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About chiltonstar

  • Rank
    Brown Dwarf

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  • Gender
  • Interests
    Wildlife photography + astronomy of course
  • Location
    Wessex/N. Berkshire Downs
  1. chiltonstar

    Gazing Doubles - Live Report

    Pretty much what I do, but I was thinking of the all-to-often nights with bright moonlight, haze, partial cloud etc etc when a bit of direction might be helpful. Chris
  2. chiltonstar

    Gazing Doubles - Live Report

    Great stuff, some wonderful targets. You said you were manually star-hopping Mike - have you tried using the altaz setting circles shown on the mount with something like SkySafari to find targets? Chris
  3. chiltonstar

    Mak wrap - should really break the CoC

    Glad it seems to work Stu! Chris
  4. chiltonstar

    Mak wrap - should really break the CoC

    I think "buffering" is perhaps the best word to describe the benefit of the insulating wrap. Aesthetics? Well, my first car was a VW Beetle, not a pretty car, but it went very well and I did 250,000 km in it in eight years with very few problems apart from getting stuck in the odd six foot snow drift! Chris
  5. I tried a camping mat at one stage, but again it was too thick unless I made the hole for the dovetail fairly large. How thick is yours? Chris
  6. I have noticed several times that on occasions when the heat plume is all but absent, tipping the scope up towards the zenith has caused the plume to re-appear slightly. Maybe trapped heat rising from the front corrector? Another issue worth mentioning is heat bleed through the 180 Mak back plate. This is a seriously solid chunk of metal, attached effectively to the mirror by three sets of bolts set at 120 degrees. Without a jacket, on nights when the temperature is dropping fast, heat appears to bleed from the mirror to the colder backplate, creating three colder zones on the mirror, giving rise to the slight three bladed "propeller" effect seen in the diff rings of a captured image at high magnification (less obvious visually). Judging by images with other, different scopes, this is quite a common effect in dobs as well. Covering the backplate of the Mak does seem to reduce it. Chris
  7. I tried the thicker bubble material, but it made mounting the scope onto the dovetail difficult, so I used the thinner material that B&Q sell for insulating walls behind radiators, and fixed it together with aluminium plumbers' tape. Chris
  8. As Stu indicates, I've been using an insulating jacket on my 180 Mak for six months, with generally a large reduction in cool-down problems. The o-o-f thermal plume is absent or much reduced, and a close test double almost perfectly resolved within a minute or so of setting the scope up. I do keep mine outside though in a hermetically sealed box with silica gel sachets to keep the air inside the scope dry, so it is always close to ambient temperature. Clearly, on evenings when the seeing is poor, the insulating jacket cannot improve the view, but it helps a lot particularly on nights when the the temperature is dropping fast. An additional benefit is that dewing is much reduced, in fact I have it more often with my RACI and RDF than the scope itself - I presume the heat held inside the scope keeps the body above ambient. A view of the setup:- Chris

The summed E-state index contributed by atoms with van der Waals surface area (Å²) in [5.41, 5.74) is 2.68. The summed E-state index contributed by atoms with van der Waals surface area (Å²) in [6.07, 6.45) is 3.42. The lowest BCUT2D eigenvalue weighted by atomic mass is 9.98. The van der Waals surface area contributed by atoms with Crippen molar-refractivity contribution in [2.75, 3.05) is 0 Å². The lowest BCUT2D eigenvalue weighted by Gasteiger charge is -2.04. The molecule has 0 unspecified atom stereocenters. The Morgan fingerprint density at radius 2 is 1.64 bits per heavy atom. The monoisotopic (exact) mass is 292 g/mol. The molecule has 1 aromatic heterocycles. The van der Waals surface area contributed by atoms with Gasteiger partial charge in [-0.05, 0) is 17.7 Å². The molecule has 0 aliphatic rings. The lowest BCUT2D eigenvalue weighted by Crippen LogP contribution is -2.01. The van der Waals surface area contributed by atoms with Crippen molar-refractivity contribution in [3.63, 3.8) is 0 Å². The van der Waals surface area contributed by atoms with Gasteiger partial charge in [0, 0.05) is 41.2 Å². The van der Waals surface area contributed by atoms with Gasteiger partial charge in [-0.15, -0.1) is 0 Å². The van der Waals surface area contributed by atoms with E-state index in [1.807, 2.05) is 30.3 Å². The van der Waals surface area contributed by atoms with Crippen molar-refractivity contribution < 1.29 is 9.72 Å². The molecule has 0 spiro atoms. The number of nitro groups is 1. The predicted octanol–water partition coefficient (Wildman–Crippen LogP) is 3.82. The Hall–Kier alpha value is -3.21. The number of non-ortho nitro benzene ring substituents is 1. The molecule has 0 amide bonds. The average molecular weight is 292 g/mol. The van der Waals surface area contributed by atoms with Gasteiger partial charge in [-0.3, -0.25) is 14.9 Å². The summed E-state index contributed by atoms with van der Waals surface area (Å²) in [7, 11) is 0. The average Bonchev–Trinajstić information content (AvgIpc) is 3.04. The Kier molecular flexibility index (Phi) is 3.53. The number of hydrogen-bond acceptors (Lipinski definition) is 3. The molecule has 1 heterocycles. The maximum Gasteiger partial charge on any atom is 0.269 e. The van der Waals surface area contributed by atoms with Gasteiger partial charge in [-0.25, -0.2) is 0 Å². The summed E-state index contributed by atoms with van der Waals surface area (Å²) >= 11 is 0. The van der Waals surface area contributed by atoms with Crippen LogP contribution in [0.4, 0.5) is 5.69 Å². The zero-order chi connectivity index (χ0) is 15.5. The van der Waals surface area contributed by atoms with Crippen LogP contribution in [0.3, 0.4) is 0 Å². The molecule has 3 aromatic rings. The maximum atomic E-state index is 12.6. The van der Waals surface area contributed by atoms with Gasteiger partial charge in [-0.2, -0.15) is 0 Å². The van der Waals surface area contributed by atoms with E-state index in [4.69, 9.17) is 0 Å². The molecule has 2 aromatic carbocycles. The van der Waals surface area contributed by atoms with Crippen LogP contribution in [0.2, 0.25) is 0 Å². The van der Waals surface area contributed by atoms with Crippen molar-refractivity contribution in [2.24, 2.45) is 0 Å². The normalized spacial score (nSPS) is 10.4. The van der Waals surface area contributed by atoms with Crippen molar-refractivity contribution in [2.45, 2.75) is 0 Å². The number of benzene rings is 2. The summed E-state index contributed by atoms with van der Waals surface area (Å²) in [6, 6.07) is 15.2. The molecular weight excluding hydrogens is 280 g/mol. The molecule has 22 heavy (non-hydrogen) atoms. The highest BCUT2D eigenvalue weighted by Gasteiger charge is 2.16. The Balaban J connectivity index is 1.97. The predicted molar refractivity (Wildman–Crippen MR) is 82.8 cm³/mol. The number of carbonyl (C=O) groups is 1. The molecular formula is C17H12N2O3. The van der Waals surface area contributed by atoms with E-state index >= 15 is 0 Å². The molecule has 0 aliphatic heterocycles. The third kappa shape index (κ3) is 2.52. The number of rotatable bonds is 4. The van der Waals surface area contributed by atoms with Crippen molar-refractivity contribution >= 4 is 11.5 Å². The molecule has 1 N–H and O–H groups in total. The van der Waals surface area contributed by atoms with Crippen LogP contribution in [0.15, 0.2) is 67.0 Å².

9. chiltonstar

    Sirius B and E/F stars - what does it take!?

    You can set up the SkySafari to be reversed like your scope view - this may help but I personally find it confusing. Chris
  10. chiltonstar

    Sirius B and E/F stars - what does it take!?

    Yes, that's right Mark. Maks, SCTs and refractors do this, whereas DOBs invert. Chris
  11. chiltonstar

    Sirius B and E/F stars - what does it take!?

    Yes, the star moves to the left (W), followed by the Pup. When I set up the camera on the Mak, I play around with the rotation until it is aligned correctly (ie like a compass rose). (If you have the book "Turn Left at Orion", there are nice graphics on p13 showing the orientation through the eyepiece for each type of scope. Ones with a star diagonal, like the Mak, show true compass orientation, ie E and W reversed compared with the naked eye.) Chris
  12. chiltonstar

    Sirius B and E/F stars - what does it take!?

    That is the orientation as seen in the Mak, which shows E at 90 degrees and W at 270 degrees, as they should be on a compass. As John says, the Pup drifts behind Sirius when the drive is not running and is therefore nearly true E of Sirius. Chris
  13. chiltonstar

    Sirius B and E/F stars - what does it take!?

    Like the OP, I have a 127 Mak. I have managed to split Sirius A and B (the Pup) on a number of occasions from near Oxford (52 degrees), but it does take nearly perfect seeing and a very well acclimatised scope. I found it easier to image than to see, possibly because the averaging process helps reduce the seeing wobbles, for example see attached. E and F are a different challenge with this scope - I find that they need good seeing and good transparency. Chris
  14. chiltonstar

    Show us your Observatory in the Snow

    My "observatory" is my garden, and I have a favourite spot with good views to the E and S. Unfortunately, it acquired 6" of snow yesterday, and to add insult to injury, a hare or rabbit (??) ran across it last night (see attached). The sets of tracks are 7 feet apart. Chris
  15. chiltonstar

    Hubble capture of beautiful SN remnant

    Wow! A bit better than you can do with your smartphone Stu? Chris

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